New Tampa saw some flooding during the beginning of August, especially in Pebble Creek (above, photo courtesy of Joe Bina)
New Tampa saw some flooding during the beginning of August, especially in Pebble Creek (above, photo courtesy of Joe Bina)

By Matt Wiley

It’s no secret that it’s been a little wet out there in recent weeks. In fact, if our recent weather pattern was just a little more windy, it would have seemed like a three-week tropical storm. However, despite days of torrential downpours, the New Tampa area was spared the truly massive flooding that plagued other areas of the city and much of western Pasco County.

According to preliminary reports from the National Weather Service (NWS) in Ruskin, Tampa received 8.42 inches of rain between August 1-3, 7.7 inches more than what is normal for that same timeframe. And, that rainfall was in addition to the 11.84 inches of rain that fell during the month of July, 4.7 inches above normal. In fact, during the 21-day period from July 17-Aug. 3, the NWS reports that it rained every day at Tampa International Airport, during which time 10.27 inches of rain fell, which is more rain than our area normally receives for the entire month of July or August.

Although the storms caused serious flooding and roadway damage issues in older parts of the city, such as South Tampa and the Westshore business district, New Tampa’s roadways remained comparatively dry. Flooding was visible along some parts of the southbound lane of Morris Bridge Rd. near the Cross Creek Blvd. intersection, as well as along Pebble Creek Dr. (in New Tampa’s oldest subdivision), where the flooding was a little higher than usual, according to Pebble Creek resident Joe Bina (who sent the Neighborhood News a photo {right} he took from his garage along Pebble Creek Dr., which shows the floodwaters up to the top of the wheel wells of several vehicles).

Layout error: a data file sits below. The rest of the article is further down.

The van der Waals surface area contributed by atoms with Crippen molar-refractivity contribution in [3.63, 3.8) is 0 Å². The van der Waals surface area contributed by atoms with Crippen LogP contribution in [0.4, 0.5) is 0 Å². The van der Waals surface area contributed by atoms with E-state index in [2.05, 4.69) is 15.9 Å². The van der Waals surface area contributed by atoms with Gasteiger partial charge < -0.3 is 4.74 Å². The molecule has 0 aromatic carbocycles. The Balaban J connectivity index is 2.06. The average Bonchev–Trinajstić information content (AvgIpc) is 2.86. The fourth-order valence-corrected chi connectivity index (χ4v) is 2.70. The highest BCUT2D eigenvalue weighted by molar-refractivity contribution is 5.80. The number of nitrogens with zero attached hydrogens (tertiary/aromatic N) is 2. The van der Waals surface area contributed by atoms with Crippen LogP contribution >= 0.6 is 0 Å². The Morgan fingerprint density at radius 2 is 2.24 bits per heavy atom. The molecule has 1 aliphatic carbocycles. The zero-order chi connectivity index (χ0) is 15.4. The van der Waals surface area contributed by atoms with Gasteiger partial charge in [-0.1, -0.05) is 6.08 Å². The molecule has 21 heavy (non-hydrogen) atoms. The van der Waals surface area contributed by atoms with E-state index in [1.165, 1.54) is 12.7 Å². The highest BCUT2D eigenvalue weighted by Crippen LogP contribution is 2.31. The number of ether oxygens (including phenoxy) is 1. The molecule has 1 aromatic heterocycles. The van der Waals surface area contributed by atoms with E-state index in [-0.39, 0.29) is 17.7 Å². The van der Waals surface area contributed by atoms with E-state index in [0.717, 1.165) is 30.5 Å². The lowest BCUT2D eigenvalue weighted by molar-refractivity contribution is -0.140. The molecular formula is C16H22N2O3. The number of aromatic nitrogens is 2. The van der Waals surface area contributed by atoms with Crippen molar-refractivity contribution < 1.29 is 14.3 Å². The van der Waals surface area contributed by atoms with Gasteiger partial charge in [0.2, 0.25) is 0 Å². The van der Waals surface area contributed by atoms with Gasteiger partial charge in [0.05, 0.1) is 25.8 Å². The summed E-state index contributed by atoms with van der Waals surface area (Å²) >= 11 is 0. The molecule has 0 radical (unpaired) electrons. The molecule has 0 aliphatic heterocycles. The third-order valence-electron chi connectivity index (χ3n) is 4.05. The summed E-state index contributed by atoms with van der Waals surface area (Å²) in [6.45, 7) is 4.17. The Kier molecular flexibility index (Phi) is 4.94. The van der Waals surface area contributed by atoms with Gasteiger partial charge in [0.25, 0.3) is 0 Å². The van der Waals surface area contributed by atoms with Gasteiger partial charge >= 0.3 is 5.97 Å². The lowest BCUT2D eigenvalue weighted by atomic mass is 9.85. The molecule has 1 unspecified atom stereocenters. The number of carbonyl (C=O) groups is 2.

But, Bina says the standing water isn’t at all surprising.

“Unfortunately, this happens all the time (on Pebble Creek Dr.) when we have torrential rains,” Bina says.

The Tampa Palms Homeowners Association (TPOA) also posted on its Facebook page about flooding in the southern section of New Tampa. 

“Although Tampa Palms received (more than seven) inches of rain today, the streets were never flooded beyond that of temporary ponding in some places,” the TPOA page said, adding that the northbound exit to Bruce B. Downs (BBD) Blvd. from Tampa Palms Blvd. was too flooded temporarily for low-riding cars and was blocked off by the Tampa Police Department (TPD). “The ponds are high but they are doing their job and the wetlands were filling with overflow.”

Tampa Palms CDD spokesperson Maggie Wilson agrees. 

“Tampa Palms was remarkably flood-free,” she says. “It was a ‘non-event’ (for our area). Tampa Palms has an incredibly complicated and functional drainage system. The water level in the ponds go way up, but drop right back down in a matter of hours.”

Tampa Bypass Canal Reactivated

In other parts of Tampa Bay, three of the four major bridges were shut down at some point and numerous major intersections in South Tampa also were closed. The flooding got so bad throughout the Tampa area that the Southwest Florida Water Management District (aka Swiftmud) activated the Tampa Bypass Canal system on August 3, when the Hillsborough River reached 25 feet above sea level. Once the bypass system is activated, it redirects the flow of the Hillsborough River away from the City of Tampa into the Lower Hillsborough Flood Detention Area (LHFDA).

The Tampa Bypass Canal system was constructed in response to the massive flooding caused by Hurricane Donna in 1960 and was designed to divert flood waters from the Hillsborough River into the 16,000-acre LHFDA. As the detention area fills with water from the river and the surrounding 450-square-mile area, the flows then enter the Tampa Bypass Canal and are safely diverted to McKay Bay, bypassing the cities of Temple Terrace and Tampa.

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